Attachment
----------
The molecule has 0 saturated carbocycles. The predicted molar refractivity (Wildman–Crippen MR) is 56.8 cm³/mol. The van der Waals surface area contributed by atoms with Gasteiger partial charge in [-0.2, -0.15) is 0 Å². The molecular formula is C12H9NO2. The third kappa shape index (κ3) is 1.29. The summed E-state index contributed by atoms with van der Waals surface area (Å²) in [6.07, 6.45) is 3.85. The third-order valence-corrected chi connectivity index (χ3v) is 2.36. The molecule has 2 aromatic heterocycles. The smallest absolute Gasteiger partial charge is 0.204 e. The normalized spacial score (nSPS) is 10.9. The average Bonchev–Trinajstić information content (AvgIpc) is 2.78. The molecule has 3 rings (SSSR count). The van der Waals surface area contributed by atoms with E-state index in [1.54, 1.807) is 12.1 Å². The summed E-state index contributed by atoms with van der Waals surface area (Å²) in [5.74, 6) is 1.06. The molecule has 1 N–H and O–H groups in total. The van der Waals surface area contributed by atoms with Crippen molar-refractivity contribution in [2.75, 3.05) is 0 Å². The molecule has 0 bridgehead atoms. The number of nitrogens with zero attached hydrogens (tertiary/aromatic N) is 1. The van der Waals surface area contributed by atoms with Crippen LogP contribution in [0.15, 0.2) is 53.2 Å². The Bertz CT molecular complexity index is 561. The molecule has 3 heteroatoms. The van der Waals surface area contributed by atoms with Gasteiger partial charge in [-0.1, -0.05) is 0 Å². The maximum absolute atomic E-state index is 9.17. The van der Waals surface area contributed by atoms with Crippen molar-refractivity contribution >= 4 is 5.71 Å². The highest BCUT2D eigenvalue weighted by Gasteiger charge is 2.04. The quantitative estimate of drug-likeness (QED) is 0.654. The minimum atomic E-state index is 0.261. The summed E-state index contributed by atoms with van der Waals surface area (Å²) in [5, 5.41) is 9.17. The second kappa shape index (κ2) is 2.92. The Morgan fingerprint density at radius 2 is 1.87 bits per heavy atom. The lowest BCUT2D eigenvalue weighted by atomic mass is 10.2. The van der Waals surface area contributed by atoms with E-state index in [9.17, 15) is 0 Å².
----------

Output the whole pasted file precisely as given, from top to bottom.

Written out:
The molecule has 0 saturated carbocycles. The predicted molar refractivity (Wildman–Crippen MR) is 56.8 cm³/mol. The van der Waals surface area contributed by atoms with Gasteiger partial charge in [-0.2, -0.15) is 0 Å². The molecular formula is C12H9NO2. The third kappa shape index (κ3) is 1.29. The summed E-state index contributed by atoms with van der Waals surface area (Å²) in [6.07, 6.45) is 3.85. The third-order valence-corrected chi connectivity index (χ3v) is 2.36. The molecule has 2 aromatic heterocycles. The smallest absolute Gasteiger partial charge is 0.204 e. The normalized spacial score (nSPS) is 10.9. The average Bonchev–Trinajstić information content (AvgIpc) is 2.78. The molecule has 3 rings (SSSR count). The van der Waals surface area contributed by atoms with E-state index in [1.54, 1.807) is 12.1 Å². The summed E-state index contributed by atoms with van der Waals surface area (Å²) in [5.74, 6) is 1.06. The molecule has 1 N–H and O–H groups in total. The van der Waals surface area contributed by atoms with Crippen molar-refractivity contribution in [2.75, 3.05) is 0 Å². The molecule has 0 bridgehead atoms. The number of nitrogens with zero attached hydrogens (tertiary/aromatic N) is 1. The van der Waals surface area contributed by atoms with Crippen LogP contribution in [0.15, 0.2) is 53.2 Å². The Bertz CT molecular complexity index is 561. The molecule has 3 heteroatoms. The van der Waals surface area contributed by atoms with Gasteiger partial charge in [-0.1, -0.05) is 0 Å². The maximum absolute atomic E-state index is 9.17. The van der Waals surface area contributed by atoms with Crippen molar-refractivity contribution >= 4 is 5.71 Å². The highest BCUT2D eigenvalue weighted by Gasteiger charge is 2.04. The quantitative estimate of drug-likeness (QED) is 0.654. The minimum atomic E-state index is 0.261. The summed E-state index contributed by atoms with van der Waals surface area (Å²) in [5, 5.41) is 9.17. The second kappa shape index (κ2) is 2.92. The Morgan fingerprint density at radius 2 is 1.87 bits per heavy atom. The lowest BCUT2D eigenvalue weighted by atomic mass is 10.2. The van der Waals surface area contributed by atoms with E-state index in [9.17, 15) is 0 Å².